Beef 2024 Report

Genetics is a serious contributor to sustainability progress, Beef 2024 audience hears

Genetics editor, Alastair Rayner, 07/05/2024

Alastair Rayner

Beef Central genetics editor Al Rayner is at Beef 2024, reporting on issues and challenges in the animal genomics and genetics field. Here is the first of his observations from the early seminar programs…. 



BEEF 2024 has commenced in Rockhampton, showcasing the latest developments in the Australian industry, as well as offering attendees a chance to review and consider progress towards a number of industry goals.

Meat & Livestock Australia hosted a session for producers to highlight developments across all sectors of the industry from seedstock production, extensive grazing, lotfeeding and processing are making within the context of industry sustainability.

Sustainability is often considered as a term associated with environmental management and increasingly carbon emissions and reduction.  However, as highlighted by panellist, Michael Rogers from Teys Australia, sustainability has to be seen as creating and ensuring a viable supply chain across all sectors of the industry.

To this end, there is a need to consider broader issues such as animal welfare and human resources as well as the more commonly considered issues associated with carbon emissions or environmental impact.

One of the key messages from the session was offered by Julia Waite CN30 Manager with MLA who said that while the industry was focussed on Carbon Neutral by 2030, this did not mean every farm has to become Carbon Neutral.  Rather the goal of CN30 is an industry goal that is being achieved collectively across all sectors of the supply chain.

From a producer’s perspective, these two points are key take home messages to consider and potentially review in the context of individual programs:

Firstly, that a sustainable beef enterprise is not only focussed on environmental outcomes but consider the broader messages customers are sharing towards expectations such as animal welfare standards, transparency, and robust verification of the standards the industry sets for production. In many cases producers may not need to significantly alter their production systems if they are able to show how their current practices align with the standards the industry has set on sustainable practice.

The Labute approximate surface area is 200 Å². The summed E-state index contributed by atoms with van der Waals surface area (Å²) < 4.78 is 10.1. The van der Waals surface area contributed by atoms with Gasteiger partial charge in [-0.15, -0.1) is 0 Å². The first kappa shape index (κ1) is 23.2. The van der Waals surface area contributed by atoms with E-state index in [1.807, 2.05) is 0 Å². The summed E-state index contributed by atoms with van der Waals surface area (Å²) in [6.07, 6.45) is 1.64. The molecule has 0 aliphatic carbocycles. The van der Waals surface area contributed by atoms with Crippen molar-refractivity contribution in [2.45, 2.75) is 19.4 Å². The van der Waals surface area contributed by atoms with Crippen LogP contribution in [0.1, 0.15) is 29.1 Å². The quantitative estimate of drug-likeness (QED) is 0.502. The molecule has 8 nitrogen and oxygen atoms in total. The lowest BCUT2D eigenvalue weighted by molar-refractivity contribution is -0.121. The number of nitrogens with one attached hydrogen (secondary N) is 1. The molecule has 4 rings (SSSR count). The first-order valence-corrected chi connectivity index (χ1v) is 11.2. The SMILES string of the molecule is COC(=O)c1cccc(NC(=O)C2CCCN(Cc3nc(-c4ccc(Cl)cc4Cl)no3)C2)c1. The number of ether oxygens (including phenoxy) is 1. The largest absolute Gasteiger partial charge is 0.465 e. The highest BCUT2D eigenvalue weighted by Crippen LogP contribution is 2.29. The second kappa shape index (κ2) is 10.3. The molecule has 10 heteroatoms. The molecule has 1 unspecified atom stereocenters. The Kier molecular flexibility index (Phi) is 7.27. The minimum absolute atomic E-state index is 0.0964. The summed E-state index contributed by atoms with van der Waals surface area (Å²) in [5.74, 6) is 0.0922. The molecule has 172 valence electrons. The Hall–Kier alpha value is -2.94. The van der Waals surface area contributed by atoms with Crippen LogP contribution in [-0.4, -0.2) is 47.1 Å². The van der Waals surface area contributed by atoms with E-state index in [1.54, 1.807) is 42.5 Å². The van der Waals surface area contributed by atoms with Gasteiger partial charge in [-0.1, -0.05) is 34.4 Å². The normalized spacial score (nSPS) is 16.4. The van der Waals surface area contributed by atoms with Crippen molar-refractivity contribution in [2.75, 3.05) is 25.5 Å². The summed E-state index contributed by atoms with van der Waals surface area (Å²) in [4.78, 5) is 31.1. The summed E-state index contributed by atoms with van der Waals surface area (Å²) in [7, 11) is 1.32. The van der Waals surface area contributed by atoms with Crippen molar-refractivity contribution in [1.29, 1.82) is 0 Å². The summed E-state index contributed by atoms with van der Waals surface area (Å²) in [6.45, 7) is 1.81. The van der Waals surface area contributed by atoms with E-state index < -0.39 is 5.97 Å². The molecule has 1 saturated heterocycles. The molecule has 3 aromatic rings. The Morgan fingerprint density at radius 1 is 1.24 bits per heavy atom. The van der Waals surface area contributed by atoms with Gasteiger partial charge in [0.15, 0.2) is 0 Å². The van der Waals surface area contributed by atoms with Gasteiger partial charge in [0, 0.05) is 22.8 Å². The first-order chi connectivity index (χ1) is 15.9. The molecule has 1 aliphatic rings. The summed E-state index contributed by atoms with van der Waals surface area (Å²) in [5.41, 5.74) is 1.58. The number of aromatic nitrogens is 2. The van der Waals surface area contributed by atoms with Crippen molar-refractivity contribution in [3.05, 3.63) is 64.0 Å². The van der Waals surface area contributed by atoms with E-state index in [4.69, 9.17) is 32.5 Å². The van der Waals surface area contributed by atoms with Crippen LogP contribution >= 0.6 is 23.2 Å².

A key message of the session was that the industry’s adoption of the Australian Beef Sustainability Framework offers individual producers a clear set of guidelines that can be used to demonstrate sustainable practices guiding production as well as the practice that occur further along the supply chain.

The second message, that CN30 is an industry goal that will be achieved through the collective action of the industry is also a helpful message for producers.  In the context of breeding systems, the role of genetics to make an industry contribution towards this goal, without fundamentally changing too many variables within an enterprise is one many producers could explore.

An example was presented by another speaker, Erica Halliday of Ben Nevis Angus near Walcha NSW. She described her involvement through Angus Australia in research aimed at identifying animals that were genetically lower producers of methane, while still meeting production goals for growth and reproduction.

This research should ultimately contribute to producers being able to select for animals that still meet key production traits but also contribute towards the broader industry goal of CN30.  In this case it may not fundamentally change the structure and operation of an enterprise, however selection for these traits would have the additional benefit of a direct reduction on methane production.

Long term changes

Throughout the session, the audience was reminded that genetics offers long term cumulative change within breeding herds.  It was highlighted that genetics can contribute to ensuring social licence can continue to be maintained within beef production in ways that included welfare considerations, such as selection for polledness, improved temperament as well as the more high-profile traits of feed efficiency and reduced methane production.

A sustainable industry is a viable industry, and producers who address these factors that contribute to improved animal welfare outcomes, safer workplaces through easier handled cattle, as continuing to meet consumer expectations for eating quality are contributing to the overall viability of the industry.

As a starting point for Beef 2024, these messages have relevance for all producers and could be useful in shaping selection and production expectations into the future.


Alastair Rayner is the Principal of RaynerAg, an agricultural advisory service based in NSW.  RaynerAg is affiliated with BJA Stock & Station Agents.  He regularly lists and sell cattle for clients as well attending bull sales to support client purchases.  Alastair provides pre-sale selections and classifications for seedstock producers in NSW, Qld, and Victoria.  He can be contacted here or through his website





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